And you also get to see Doug McKeon, playing Helen Hunt’s brother.  McKeon goes for a drive with his girlfriend, who has just taken PCP herself.  As their car goes flying off a mountain, she says, “Wheeee!”

In the video below, you also get to see that the only reason Helen Hunt used drugs was because her boyfriend begged her to.  That’s a scenario that seems to show up in a lot of high school drug films and it’s strange because it’s something that I’ve never actually seen happen or heard about happening in real life.  In fact, in real life, most users of hard drugs are actually very happy to not share their supply.

Unfortunately, the video below does not feature any scenes of Sam Bottoms as the world’s most charming drug dealer and that’s a shame because he gives the only good performance in the entire film (sorry, Helen!).

Even worse, the video doesn’t include any scenes from the film’s memorably insane conclusion, in which Scarwid searches every single locker in the school and then interrupts a pep rally so she can set everyone’s stash on fire in the middle of the gym.  Making it even better is that all the students are so moved by Scarwid’s final speech that they start tossing all of the drugs that they have on them into the fire.

Which means that the film essentially ends with the entire school getting high off of a huge marijuana bonfire.

No, that scene cannot be found in the video below.  But you can find Helen Hunt jumping through a window so enjoy.

Back To School #11: The Last Picture Show (dir by Peter Bogdanovich)


Monday is the first day of school down here in Dallas so it seems only appropriate that this latest entry in our Back to School series should be a look at one of those most quintessential Texas films ever made, the 1971 best picture nominee, The Last Picture Show.

Directed by Peter Bogdanovich and based on a novel by Larry McMurtry, The Last Picture Show takes place in 1951 and tells the story of two high school seniors, best friends Sonny Crawford (Timothy Bottoms) and Duane Jackson (Jeff Bridges, reminding us once again why everbody loves him).  Sonny and Duane live in the rural town of Anarene, Texas.  With little to look forward to in the future, beyond perhaps getting a job working in the oil fields, Sonny and Duane are both intent on enjoying their final year of high school.  Sometimes, that means driving down to Mexico for the weekend.  Sometimes, it means going to the only theater in town and seeing a movie.  Most of the time, however, it means hanging out in a pool hall owned by the strict but fatherly Sam (Oscar winner Ben Johnson).  Often times they are accompanied by the intellectually disabled Billy (Sam Bottoms), who responds to everything with a blank smile and spends most of his spare time wandering around with a broom, futilely trying to sweep the dusty streets.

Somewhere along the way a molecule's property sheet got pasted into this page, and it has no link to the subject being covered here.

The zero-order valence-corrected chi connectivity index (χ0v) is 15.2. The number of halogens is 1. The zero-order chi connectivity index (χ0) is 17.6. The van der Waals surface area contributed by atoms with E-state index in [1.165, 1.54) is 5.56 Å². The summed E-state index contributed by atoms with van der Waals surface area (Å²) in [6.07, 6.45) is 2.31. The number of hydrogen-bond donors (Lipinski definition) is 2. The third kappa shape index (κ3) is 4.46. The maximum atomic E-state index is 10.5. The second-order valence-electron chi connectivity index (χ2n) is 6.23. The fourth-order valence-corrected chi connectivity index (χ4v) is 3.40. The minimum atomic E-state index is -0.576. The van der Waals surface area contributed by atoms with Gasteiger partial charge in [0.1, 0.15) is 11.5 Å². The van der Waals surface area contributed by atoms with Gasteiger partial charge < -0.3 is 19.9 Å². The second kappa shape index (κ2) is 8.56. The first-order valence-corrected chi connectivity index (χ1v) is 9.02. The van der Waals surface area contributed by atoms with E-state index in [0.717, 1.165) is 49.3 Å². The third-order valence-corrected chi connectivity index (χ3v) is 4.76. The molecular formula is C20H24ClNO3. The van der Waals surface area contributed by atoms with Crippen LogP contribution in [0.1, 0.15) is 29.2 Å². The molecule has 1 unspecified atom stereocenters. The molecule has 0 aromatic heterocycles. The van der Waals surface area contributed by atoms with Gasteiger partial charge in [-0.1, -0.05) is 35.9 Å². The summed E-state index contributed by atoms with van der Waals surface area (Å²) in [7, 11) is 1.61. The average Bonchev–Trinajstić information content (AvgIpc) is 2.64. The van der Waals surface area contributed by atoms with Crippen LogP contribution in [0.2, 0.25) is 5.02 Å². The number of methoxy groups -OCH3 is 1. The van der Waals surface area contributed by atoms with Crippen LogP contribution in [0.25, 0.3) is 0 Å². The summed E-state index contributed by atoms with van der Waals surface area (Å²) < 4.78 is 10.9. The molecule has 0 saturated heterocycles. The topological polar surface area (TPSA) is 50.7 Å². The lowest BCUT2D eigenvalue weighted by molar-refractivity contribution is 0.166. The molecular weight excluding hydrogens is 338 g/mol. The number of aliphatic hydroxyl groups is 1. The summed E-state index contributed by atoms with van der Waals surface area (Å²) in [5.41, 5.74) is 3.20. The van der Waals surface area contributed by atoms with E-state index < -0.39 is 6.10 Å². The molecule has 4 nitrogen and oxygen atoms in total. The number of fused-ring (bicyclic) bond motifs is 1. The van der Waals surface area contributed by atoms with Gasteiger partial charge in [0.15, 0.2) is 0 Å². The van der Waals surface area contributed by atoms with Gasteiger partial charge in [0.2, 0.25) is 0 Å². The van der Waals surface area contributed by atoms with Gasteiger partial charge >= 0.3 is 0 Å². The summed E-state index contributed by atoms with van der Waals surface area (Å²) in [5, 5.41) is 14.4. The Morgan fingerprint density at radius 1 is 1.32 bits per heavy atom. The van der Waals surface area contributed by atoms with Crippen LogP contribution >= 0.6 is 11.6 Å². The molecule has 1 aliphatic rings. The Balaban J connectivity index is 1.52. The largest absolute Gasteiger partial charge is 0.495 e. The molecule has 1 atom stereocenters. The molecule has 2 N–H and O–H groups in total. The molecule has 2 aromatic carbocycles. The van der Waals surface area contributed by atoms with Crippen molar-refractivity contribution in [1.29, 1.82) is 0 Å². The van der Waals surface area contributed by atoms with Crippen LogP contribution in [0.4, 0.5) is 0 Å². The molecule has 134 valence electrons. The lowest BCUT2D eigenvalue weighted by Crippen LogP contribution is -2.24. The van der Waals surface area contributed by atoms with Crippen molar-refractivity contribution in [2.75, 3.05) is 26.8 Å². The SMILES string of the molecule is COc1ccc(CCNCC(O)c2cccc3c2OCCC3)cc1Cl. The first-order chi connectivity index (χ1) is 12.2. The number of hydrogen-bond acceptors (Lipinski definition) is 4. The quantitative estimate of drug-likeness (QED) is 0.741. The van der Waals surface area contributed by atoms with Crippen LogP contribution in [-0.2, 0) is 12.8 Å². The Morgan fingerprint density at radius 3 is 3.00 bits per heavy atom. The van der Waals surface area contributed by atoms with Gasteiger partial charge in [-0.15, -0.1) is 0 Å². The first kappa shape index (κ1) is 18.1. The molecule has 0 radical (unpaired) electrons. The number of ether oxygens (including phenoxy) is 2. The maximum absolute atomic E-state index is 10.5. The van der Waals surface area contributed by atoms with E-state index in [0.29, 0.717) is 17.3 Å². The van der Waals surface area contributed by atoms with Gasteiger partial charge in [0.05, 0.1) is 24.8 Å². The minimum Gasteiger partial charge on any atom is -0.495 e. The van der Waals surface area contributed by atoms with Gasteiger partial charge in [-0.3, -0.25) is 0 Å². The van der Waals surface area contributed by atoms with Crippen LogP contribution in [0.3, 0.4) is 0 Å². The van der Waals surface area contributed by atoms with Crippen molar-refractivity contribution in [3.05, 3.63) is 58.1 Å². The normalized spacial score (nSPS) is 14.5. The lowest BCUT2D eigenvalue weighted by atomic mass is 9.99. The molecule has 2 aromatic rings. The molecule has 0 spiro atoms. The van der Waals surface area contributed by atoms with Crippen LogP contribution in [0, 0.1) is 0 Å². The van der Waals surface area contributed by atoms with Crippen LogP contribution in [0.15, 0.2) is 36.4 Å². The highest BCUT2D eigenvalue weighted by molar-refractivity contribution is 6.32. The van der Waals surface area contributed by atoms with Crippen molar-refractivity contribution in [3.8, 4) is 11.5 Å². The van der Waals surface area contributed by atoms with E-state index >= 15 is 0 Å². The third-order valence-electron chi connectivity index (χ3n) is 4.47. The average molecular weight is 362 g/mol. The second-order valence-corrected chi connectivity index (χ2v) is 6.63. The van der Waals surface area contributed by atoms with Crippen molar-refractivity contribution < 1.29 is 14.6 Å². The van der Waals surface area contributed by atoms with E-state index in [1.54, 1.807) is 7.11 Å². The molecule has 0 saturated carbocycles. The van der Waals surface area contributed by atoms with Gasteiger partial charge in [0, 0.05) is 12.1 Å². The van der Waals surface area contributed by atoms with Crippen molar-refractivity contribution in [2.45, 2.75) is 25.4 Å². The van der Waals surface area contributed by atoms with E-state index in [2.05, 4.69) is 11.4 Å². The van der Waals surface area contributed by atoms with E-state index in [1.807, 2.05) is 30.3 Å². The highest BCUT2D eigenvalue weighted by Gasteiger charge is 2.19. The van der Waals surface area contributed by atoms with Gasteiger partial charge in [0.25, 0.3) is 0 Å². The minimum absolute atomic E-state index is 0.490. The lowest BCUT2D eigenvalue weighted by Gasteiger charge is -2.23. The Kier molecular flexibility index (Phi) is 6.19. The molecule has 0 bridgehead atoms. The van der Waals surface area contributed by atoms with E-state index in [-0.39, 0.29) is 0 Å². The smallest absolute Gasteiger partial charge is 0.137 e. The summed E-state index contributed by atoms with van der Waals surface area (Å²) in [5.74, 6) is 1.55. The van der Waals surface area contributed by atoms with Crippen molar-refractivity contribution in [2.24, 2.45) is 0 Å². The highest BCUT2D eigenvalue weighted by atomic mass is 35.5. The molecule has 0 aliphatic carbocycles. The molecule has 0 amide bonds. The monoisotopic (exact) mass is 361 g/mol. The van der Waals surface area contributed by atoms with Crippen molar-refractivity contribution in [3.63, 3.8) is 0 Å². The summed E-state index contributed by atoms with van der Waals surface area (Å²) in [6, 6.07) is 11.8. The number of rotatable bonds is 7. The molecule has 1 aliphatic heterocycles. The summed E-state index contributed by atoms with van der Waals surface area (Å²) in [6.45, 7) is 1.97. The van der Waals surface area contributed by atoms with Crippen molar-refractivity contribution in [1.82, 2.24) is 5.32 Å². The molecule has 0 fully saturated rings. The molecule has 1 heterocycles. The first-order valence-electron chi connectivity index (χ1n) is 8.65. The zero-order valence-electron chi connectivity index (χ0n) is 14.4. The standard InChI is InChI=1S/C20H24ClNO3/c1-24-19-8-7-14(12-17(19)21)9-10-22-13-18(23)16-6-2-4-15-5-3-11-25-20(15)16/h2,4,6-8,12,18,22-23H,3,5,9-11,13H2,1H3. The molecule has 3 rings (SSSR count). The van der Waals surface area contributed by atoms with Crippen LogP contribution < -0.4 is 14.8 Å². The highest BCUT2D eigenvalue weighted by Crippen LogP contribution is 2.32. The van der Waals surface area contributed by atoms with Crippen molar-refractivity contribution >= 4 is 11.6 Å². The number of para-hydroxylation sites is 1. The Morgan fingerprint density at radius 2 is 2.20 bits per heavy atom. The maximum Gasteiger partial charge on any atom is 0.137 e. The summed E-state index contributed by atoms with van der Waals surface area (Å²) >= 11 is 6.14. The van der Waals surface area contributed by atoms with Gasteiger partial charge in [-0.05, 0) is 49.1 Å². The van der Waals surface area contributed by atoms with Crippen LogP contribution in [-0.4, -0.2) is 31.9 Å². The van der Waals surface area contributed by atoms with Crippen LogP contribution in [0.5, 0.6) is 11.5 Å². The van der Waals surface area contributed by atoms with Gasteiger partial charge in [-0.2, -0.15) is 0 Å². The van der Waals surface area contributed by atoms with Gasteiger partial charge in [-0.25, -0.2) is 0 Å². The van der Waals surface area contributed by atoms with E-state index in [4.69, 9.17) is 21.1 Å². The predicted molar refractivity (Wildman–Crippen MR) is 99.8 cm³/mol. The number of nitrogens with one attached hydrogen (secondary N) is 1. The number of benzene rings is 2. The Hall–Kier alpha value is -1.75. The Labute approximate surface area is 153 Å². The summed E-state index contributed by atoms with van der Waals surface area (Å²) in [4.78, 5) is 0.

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The charismatic and impetuous Sonny is dating the beautiful and self-centered Jacy Farrow (Cybil Shepherd), who is the daughter of the wealthiest woman in town.  Jacy knows that her cynical mother (Ellen Burstyn) is having an affair with an oil worker named Abilene (Clu Gulager) but she’s more concerned with her own future.  Even though she’s dating Sonny, Jacy still accepts an invitation from the awkward Lester Marlow (played by a memorably goofy Randy Quaid) to attend a naked indoor pool party.  At the party, she meets Bobby Sheen (Gary Brockette), who is rich and will be able to provide her with the future that Duane never will.  However, Bobby tells Jacy that he isn’t interested in her because she’s a virgin.  If nothing else, this gives Jacy a reason to stay with Duane, at least until after they have sex.

Meanwhile, the far more sensitive Sonny ends up having an affair with Ruth Popper (Cloris Leachman, who won an Oscar for her performance in this film), the wife of the high school football coach.  It appears that Sonny truly cares about Ruth but then he finds himself being tempted by none other than his best friend’s girlfriend…

Sonny and Ruth

At heart, The Last Picture Show really is basically a small town soap opera, a Texas version of Peyton Place.  The difference between the two films — beyond the fact that The Last Picture Show just happens to be a 1oo times better than Peyton Place — is that The Last Picture Show doesn’t take place in a beautiful, idealized small town.  Instead, the town of Anarene is a believably bleak location, one that will be familiar to anyone who, like me, grew up in the American southwest.  A good deal of the success of The Last Picture Show is due to the fact that it was actually filmed on location in Archer City, Texas.

(Nothing annoys me more than when I see the mountains of California in the background of a movie that’s supposed to be taking place in North Texas.  We don’t have mountains up here.  For the most part, we don’t even have hills.  The land is flat.  You can see forever, if you know where to look.)

Of course, you can’t talk about The Last Picture Show without talking about Robert Surtees’s stunning black-and-white cinematography.  Not only does the black-and-white remind us that this is a film about a fading way of life but it drives home the fact that Sonny and Duane don’t have much to look forward to.  Growing up in Anarene means they are destined for lives without color or excitement.  In the end, can you really blame them for occasionally acting before they think?

Ben Johnson

Ultimately, the success of The Last Picture Show is due to a lot of things.  This was Peter Bogdanovich’s second film as a director and he did such an excellent job here that he’s basically spent the rest of his career trying to live up to this one film.  (That said, Bodganovich also left his wife for Cybill Shepherd — despite the fact that his wife was the one who suggested that he make this film and cast Cybill in the first place!  Don’t worry though — Polly Platt got her revenge by having a far more successful career than her ex-husband and she even produced Say Anything, a film that we will soon be looking at.)  The screenplay, by McMurtry and Bogdanovich, is full of sharp dialogue and memorable characters.  As for the performers, this is probably one of the best acted films ever made.  Jeff Bridges and Timothy Bottoms play off each other well, Cybill Shepherd is the epitome of casual destructiveness, and Ben Johnson is brilliantly cast as the film’s moral center.  My favorite performance comes from Ellen Burstyn, who delivers every line with just the right combination of contempt and ennui.

Ellen Burstyn in The Last Picture Show

Ellen Burstyn in The Last Picture Show

If you’re a Texan, The Last Picture Show is one of those films that you simply have to see.  And if you don’t enjoy it and if you don’t relate to at least a few of the characters (I related to Jacy, though I like to think that I’m a lot nicer in the way I treat people), then you’re not a real Texan.

It’s as simple as that.